The Question of Homework

Discover the importance of homework, how much should be assigned to students, and how you can make creative homework your students will enjoy. New teachers will find this resource particularly valuable.
Teaching Strategies:
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Updated on: February 1, 2007
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Sounds Good … Now What?

These suggested homework assignments include both short-term as well as long-term assignments. Most important, they let students know that homework doesn't have to be dry and pedantic but can be filled with all sorts of learning possibilities—possibilities that stimulate students in applying what they learn in your classroom to the world outside the classroom.

In Generating Hypotheses and Predictions and Problem-Solving, I talked about ways you can enhance the thinking that takes place in your classroom. You can use four of those thinking strategies to create dynamic and engaging homework assignments. For example, here are some homework suggestions for a lesson on tide pools:

  • Fluency. Make a list of all the words you can think of that describe a tide pool.

  • Flexibility. Describe a tide pool through a seagull's eyes. Or describe how a sea star might see that same tide pool.

  • Originality. You are a sea urchin. Describe your feelings about the rise and fall of tides.

  • Elaboration. Imagine that you had to live in a tide pool for the next year. What habits would you need to change?

Some Practices to Practice

Students either like homework or they don't. And guess what. Teachers either like homework or they don't! I've talked to and visited lots of classroom teachers at both the elementary and secondary levels; here are some suggestions they'd like to pass along to you.

The End Product

Students will often ask, “Why do we gotta do this stuff?” The question they are asking is one of purpose. Students at any age need to know the “why” of a homework assignment. If the response is, “It's for your own good,” the assignment will be less than meaningful for them.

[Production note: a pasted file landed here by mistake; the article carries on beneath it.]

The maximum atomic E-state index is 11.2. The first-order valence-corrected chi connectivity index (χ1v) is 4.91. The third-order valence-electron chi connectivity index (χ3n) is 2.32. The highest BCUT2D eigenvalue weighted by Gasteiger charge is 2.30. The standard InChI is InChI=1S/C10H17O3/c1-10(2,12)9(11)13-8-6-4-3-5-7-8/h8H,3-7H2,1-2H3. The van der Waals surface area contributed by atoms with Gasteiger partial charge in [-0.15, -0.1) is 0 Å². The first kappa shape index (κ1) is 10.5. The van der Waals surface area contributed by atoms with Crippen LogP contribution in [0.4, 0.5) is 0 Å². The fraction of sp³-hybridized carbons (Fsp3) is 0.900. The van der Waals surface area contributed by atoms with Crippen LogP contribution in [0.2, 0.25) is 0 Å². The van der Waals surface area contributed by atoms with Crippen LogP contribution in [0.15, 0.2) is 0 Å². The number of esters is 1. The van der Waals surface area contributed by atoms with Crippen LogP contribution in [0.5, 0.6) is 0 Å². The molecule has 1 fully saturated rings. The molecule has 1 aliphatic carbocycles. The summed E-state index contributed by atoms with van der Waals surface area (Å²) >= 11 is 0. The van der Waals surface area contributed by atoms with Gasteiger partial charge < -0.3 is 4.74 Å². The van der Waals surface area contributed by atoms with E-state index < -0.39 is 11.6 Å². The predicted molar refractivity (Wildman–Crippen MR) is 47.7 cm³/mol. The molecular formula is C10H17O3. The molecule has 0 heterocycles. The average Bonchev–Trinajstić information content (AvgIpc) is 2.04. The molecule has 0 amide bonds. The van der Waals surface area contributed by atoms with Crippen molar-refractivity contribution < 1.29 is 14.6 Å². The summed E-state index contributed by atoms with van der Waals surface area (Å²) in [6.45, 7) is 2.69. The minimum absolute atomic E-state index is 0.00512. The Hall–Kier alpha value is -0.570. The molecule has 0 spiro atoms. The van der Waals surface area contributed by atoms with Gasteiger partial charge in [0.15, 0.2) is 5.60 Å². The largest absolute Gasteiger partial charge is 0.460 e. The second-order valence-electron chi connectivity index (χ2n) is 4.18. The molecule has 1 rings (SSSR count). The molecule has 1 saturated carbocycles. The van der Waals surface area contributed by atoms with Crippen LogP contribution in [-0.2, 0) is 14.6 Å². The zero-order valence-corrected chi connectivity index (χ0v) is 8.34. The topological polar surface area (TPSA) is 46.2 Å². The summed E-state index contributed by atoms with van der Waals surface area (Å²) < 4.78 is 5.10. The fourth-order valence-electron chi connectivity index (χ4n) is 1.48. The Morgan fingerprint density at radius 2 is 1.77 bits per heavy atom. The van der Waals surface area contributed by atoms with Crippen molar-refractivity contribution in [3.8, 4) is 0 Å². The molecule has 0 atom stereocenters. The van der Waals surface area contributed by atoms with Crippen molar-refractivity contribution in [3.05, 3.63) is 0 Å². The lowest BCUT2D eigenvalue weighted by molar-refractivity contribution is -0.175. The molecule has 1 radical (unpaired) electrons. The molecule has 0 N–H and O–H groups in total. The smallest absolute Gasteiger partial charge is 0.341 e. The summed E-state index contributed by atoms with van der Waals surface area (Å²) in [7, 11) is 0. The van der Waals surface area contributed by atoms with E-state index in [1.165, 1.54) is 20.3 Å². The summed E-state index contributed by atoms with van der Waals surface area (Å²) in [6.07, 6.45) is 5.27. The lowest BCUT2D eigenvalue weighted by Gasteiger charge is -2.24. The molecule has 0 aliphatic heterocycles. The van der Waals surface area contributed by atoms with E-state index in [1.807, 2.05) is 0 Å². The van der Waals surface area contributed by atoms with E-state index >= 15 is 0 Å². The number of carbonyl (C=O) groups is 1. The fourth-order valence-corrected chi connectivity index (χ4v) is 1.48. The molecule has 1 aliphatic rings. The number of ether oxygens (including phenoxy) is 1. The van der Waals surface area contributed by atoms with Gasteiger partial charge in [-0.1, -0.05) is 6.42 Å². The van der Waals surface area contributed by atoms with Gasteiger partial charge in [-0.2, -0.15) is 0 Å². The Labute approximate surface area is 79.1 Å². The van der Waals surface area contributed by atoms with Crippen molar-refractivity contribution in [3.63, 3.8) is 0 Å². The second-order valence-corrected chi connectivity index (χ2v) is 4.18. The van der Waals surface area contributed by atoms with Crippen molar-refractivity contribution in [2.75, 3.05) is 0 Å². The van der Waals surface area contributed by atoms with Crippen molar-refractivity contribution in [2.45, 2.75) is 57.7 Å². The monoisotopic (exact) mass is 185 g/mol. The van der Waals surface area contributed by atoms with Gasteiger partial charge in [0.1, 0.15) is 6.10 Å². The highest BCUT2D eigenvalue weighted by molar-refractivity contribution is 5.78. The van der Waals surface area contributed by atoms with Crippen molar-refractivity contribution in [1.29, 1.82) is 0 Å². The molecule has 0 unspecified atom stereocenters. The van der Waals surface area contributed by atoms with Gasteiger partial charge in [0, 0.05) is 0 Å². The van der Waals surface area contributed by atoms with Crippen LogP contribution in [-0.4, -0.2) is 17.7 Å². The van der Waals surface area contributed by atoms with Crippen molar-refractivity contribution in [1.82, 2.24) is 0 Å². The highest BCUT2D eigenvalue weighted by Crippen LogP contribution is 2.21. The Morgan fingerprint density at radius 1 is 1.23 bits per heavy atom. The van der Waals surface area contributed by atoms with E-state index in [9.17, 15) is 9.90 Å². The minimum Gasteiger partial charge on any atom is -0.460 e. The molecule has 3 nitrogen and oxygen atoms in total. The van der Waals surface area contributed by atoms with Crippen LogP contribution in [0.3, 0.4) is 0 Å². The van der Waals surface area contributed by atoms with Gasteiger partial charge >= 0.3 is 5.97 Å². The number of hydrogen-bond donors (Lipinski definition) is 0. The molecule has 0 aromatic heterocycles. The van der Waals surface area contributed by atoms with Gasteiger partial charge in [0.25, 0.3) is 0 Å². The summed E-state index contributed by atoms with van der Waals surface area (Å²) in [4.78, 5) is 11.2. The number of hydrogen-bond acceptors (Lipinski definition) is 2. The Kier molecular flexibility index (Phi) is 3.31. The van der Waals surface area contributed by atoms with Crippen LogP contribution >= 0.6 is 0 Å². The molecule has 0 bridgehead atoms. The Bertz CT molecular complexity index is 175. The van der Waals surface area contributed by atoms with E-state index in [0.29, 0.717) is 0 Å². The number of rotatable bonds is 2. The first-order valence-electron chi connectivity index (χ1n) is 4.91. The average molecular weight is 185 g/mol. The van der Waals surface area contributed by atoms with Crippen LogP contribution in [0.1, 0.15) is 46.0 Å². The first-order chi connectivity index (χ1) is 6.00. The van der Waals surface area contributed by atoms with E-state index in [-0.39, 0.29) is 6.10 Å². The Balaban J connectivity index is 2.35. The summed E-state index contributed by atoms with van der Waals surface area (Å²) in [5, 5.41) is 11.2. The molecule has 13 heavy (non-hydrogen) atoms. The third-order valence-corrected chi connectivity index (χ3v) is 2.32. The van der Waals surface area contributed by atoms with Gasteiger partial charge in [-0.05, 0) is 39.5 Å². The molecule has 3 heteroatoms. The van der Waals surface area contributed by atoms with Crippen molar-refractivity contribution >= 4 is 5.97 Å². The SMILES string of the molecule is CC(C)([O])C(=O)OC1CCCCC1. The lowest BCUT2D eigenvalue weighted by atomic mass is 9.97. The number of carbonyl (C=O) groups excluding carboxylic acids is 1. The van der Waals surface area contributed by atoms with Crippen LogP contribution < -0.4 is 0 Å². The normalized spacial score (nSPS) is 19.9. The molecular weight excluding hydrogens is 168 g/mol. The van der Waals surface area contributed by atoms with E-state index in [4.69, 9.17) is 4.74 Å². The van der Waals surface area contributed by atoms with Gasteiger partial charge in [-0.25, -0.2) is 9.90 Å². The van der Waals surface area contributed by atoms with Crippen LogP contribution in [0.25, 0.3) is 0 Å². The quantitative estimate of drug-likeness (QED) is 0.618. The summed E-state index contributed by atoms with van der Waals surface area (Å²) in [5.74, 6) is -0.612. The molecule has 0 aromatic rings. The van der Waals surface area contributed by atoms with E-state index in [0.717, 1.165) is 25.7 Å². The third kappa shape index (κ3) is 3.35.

Be sure you provide your students with a valid reason and rationale for any homework assignment. Attach the assignment to their real and immediate world. State clearly the purpose for any assignment. A wise assignment is one that includes the “whys.”

Shifting Perspective

Often students feel as though homework is assigned strictly for the benefit of the classroom teacher. Provide your students with alternate audiences for their homework assignments, and you will increase the interest level significantly.

For example, as part of a social studies lesson on communities, invite students to create a brochure of historical sites in your community for members of a local senior citizen center. Here are a few other audiences:

  • Parents

  • Members of their peer group

  • Community members

  • Other school personnel

  • Siblings and other family members

  • Another class or section

It's Your Choice

Expert Opinion

Many teachers give homework passes. Students earn these special certificates after accomplishing certain tasks in the classroom. Students can then use these passes to opt out of homework for a day or several days. I don't like these simply because they tend to diminish the value of homework. The message is that homework isn't very important. Instead, use a “Homework Extension Card.” Students can earn and use this certificate to extend the deadline for a specific homework assignment by one, two, or three days and still receive full credit.